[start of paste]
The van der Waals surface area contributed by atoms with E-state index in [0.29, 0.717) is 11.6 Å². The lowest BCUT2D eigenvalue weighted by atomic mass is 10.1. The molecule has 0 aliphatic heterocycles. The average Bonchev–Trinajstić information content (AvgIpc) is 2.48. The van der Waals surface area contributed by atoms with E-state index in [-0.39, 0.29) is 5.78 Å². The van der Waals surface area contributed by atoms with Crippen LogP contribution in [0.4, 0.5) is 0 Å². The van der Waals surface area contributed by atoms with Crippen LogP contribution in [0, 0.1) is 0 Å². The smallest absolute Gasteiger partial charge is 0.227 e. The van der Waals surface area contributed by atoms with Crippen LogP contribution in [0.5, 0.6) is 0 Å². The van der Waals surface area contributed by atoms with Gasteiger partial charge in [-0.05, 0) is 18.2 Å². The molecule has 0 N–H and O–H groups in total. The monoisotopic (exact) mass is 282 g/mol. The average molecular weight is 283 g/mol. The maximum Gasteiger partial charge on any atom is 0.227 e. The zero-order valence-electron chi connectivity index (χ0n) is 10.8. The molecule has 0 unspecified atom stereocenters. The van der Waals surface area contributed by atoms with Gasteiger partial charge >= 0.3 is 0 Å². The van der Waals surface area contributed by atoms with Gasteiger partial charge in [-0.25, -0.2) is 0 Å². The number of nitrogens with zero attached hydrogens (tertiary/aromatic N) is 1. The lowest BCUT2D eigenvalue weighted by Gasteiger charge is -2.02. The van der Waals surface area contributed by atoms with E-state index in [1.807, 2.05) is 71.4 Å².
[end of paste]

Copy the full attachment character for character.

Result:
The van der Waals surface area contributed by atoms with E-state index in [0.29, 0.717) is 11.6 Å². The lowest BCUT2D eigenvalue weighted by atomic mass is 10.1. The molecule has 0 aliphatic heterocycles. The average Bonchev–Trinajstić information content (AvgIpc) is 2.48. The van der Waals surface area contributed by atoms with E-state index in [-0.39, 0.29) is 5.78 Å². The van der Waals surface area contributed by atoms with Crippen LogP contribution in [0.4, 0.5) is 0 Å². The van der Waals surface area contributed by atoms with Crippen LogP contribution in [0, 0.1) is 0 Å². The smallest absolute Gasteiger partial charge is 0.227 e. The van der Waals surface area contributed by atoms with Crippen LogP contribution in [0.5, 0.6) is 0 Å². The van der Waals surface area contributed by atoms with Gasteiger partial charge in [-0.05, 0) is 18.2 Å². The molecule has 0 N–H and O–H groups in total. The monoisotopic (exact) mass is 282 g/mol. The average molecular weight is 283 g/mol. The maximum Gasteiger partial charge on any atom is 0.227 e. The zero-order valence-electron chi connectivity index (χ0n) is 10.8. The molecule has 0 unspecified atom stereocenters. The van der Waals surface area contributed by atoms with Gasteiger partial charge >= 0.3 is 0 Å². The van der Waals surface area contributed by atoms with Gasteiger partial charge in [-0.25, -0.2) is 0 Å². The number of nitrogens with zero attached hydrogens (tertiary/aromatic N) is 1. The lowest BCUT2D eigenvalue weighted by Gasteiger charge is -2.02. The van der Waals surface area contributed by atoms with E-state index in [1.807, 2.05) is 71.4 Å².